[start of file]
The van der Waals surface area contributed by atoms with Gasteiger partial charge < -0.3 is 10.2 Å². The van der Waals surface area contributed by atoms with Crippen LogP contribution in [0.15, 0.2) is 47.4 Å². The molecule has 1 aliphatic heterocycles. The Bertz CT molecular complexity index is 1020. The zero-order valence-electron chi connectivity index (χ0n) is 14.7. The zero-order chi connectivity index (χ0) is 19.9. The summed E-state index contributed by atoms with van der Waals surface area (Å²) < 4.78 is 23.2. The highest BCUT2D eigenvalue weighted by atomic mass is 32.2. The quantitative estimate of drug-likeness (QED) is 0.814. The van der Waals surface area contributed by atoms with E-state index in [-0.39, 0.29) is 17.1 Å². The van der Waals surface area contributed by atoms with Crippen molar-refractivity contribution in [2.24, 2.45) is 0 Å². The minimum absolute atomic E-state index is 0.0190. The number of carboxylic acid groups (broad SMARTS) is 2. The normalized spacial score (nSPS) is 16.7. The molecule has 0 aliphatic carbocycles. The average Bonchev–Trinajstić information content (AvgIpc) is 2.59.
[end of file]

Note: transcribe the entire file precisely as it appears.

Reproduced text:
The van der Waals surface area contributed by atoms with Gasteiger partial charge < -0.3 is 10.2 Å². The van der Waals surface area contributed by atoms with Crippen LogP contribution in [0.15, 0.2) is 47.4 Å². The molecule has 1 aliphatic heterocycles. The Bertz CT molecular complexity index is 1020. The zero-order valence-electron chi connectivity index (χ0n) is 14.7. The zero-order chi connectivity index (χ0) is 19.9. The summed E-state index contributed by atoms with van der Waals surface area (Å²) < 4.78 is 23.2. The highest BCUT2D eigenvalue weighted by atomic mass is 32.2. The quantitative estimate of drug-likeness (QED) is 0.814. The van der Waals surface area contributed by atoms with E-state index in [-0.39, 0.29) is 17.1 Å². The van der Waals surface area contributed by atoms with Crippen molar-refractivity contribution in [2.24, 2.45) is 0 Å². The minimum absolute atomic E-state index is 0.0190. The number of carboxylic acid groups (broad SMARTS) is 2. The normalized spacial score (nSPS) is 16.7. The molecule has 0 aliphatic carbocycles. The average Bonchev–Trinajstić information content (AvgIpc) is 2.59.